Bill Monroe is known as the “Father of Bluegrass.” To my knowledge, bluegrass is the only musical genre whose existence is largely attributed to one person. Jelly Roll Morton claimed to have invented jazz, and W. C. Handy is sometimes credited with originating the blues, but jazz and blues are not usually thought of as having a single popularly acknowledged “Father.”
One can plausibly dispute the claim that Bill Monroe is the “Father of Bluegrass.” Wasn’t the Blue Grass Boys just one of a number of similar southern string bands active in the 1930s and 1940s? What about the contributions of Earl Scruggs and his fresh and exciting three finger banjo style? Didn’t the music become a recognized genre only after other early bands like those of the Stanley Brothers and Flatt and Scruggs helped popularize the music in the late 1940s and into the 1950s?
The answer to all these questions can be “yes” without negating Bill Monroe’s claim to bluegrass paternity. It is a fact that bluegrass as it exists today resulted from the contributions of many musicians. What sets Bill apart and justifies calling him the father of bluegrass is his role as the catalyst. Bill’s ambition, drive, vision, and creativity combined new and existing musical elements to create a sound that was distinctly different from that of the other southern string bands of the mid-40s.
The line up of the Blue Grass Boys that is credited by music historians as the very first bluegrass band came together in late 1945 when banjoist Earl Scruggs joined Bill on mandolin, Lester Flatt on guitar, Chubby Wise on fiddle, and Howard Watts (who used the stage name Cedric Rainwater) on bass fiddle. But Bill Monroe and the Blue Grass Boys had been on the Grand Ole Opry since 1939 and had first recorded in 1940 and 1941, well before Flatt and Scruggs joined. These early recordings already contained several important elements of the classic mid 40s band’s sound.
First, Bill had by the time of the 1940-41 recordings developed a mandolin style that was fast and driving on uptempo numbers and featured a powerful right hand attack. His style was heavily influenced by the old time fiddle and the blues he heard as a boy growing up in western Kentucky, as well as by more contemporary jazz sounds that began to be widely heard in the 1920s. Monroe had earned his reputation as a hot country mandolinist on the 60 vocal duet recordings he made with his older brother Charlie (on guitar) as the Monroe Brothers between 1936 and 1938. By the time of his 1940-41 Blue Grass Boy recordings his sound was bluesier, jazzier, and more more mandolinistic than that heard on his Monroe Brothers recordings. Bill recorded his very first mandolin instrumental, Tennessee Blues, and another hot mandolin blues, Honky Tonk Swing, during this time. And on Back Up And Push, a fiddle tune played very fast, Bill’s mandolin solo anticipates Raw Hide, Bill’s classic bluegrass mandolin tune, recorded years later.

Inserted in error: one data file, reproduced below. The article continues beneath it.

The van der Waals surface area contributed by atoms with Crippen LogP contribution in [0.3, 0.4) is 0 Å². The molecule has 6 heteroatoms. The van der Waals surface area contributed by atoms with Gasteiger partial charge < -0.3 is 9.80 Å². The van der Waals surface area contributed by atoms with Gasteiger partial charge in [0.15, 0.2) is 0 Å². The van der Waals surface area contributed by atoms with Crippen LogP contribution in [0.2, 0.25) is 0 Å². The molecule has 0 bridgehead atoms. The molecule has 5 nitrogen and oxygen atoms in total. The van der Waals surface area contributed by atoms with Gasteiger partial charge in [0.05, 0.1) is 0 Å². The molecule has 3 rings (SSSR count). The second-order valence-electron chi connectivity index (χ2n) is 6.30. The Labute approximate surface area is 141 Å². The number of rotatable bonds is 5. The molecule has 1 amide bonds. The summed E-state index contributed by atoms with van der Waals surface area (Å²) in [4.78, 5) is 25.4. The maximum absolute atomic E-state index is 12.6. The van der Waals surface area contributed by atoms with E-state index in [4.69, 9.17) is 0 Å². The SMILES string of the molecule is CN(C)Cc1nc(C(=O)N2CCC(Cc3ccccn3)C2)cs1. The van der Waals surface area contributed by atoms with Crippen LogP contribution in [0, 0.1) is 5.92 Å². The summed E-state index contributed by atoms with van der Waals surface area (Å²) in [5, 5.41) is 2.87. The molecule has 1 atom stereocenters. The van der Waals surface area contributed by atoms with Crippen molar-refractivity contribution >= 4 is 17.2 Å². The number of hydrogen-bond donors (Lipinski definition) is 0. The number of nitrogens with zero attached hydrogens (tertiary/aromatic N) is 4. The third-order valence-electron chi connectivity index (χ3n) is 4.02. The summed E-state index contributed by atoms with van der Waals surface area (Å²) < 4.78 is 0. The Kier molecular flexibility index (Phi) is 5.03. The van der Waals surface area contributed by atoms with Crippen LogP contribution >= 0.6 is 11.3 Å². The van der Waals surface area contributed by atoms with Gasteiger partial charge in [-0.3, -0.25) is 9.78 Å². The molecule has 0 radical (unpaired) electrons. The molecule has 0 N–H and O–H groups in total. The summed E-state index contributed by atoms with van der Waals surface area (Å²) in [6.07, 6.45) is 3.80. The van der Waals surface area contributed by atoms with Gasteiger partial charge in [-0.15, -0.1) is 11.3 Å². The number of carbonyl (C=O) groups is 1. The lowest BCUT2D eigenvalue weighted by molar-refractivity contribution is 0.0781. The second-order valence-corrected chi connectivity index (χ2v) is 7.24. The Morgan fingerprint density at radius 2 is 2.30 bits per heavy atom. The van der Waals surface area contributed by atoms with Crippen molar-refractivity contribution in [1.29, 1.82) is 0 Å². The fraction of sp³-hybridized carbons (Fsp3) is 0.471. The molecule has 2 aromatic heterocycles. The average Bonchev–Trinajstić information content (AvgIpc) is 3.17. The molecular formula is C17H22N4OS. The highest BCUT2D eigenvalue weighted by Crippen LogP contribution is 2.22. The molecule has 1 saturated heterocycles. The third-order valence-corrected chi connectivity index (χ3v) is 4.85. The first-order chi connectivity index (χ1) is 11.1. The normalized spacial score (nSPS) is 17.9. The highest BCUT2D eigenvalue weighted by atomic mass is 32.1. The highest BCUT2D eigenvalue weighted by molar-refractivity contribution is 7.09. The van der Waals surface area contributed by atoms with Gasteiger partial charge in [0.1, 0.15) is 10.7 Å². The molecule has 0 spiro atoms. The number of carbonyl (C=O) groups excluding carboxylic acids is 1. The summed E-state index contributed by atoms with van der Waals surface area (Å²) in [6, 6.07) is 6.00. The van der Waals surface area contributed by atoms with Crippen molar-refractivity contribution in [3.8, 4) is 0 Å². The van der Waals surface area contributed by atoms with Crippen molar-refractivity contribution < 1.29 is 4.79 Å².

Second, Chubby Wise was not Bill’s first fiddle virtuoso. The Blue Grass Boys featured a hot fiddler from the very start. The 1940-41 recordings featured Art Wooten (who later played with both the Stanley Brothers and Flatt and Scruggs) and Tommy Magness. The band’s recording of Katy Hill featured Magness’ hot and very fast fiddling. Monroe was justifiably proud of that recording, noting that his Katy Hill had a lot more in it than it ever had before. And Bill was one of the first to record the “Orange Blossom Special,” featuring Art Wooten on fiddle.
Third, Bill was already emphasizing his own and the band’s vocal prowess, including his vocal solos on tunes like “Mule Skinner Blues” and “Dog House Blues,” gospel quartets like “Crying Holy Unto My Lord,” and the solo blues “Six White Horses,” sung by composer Clyde Moody, then Bill’s guitarist, on the band’s 1940 recording. Much of what one hears in these early recordings is very different from the music Roy Acuff, Roy Hall, Bill’s brother Charlie, and the other country string band leaders of the day were playing. In its drive, rhythm, groove, and feel, it was unique; it was bluegrass.
Missing only was the driving sound of the five string banjo. Next week’s post will continue with the story of how Bill added the banjo, which Bill called, “the fifth child,” after mandolin, fiddle, guitar, and bass, to his band and completed the traditional five piece bluegrass ensemble.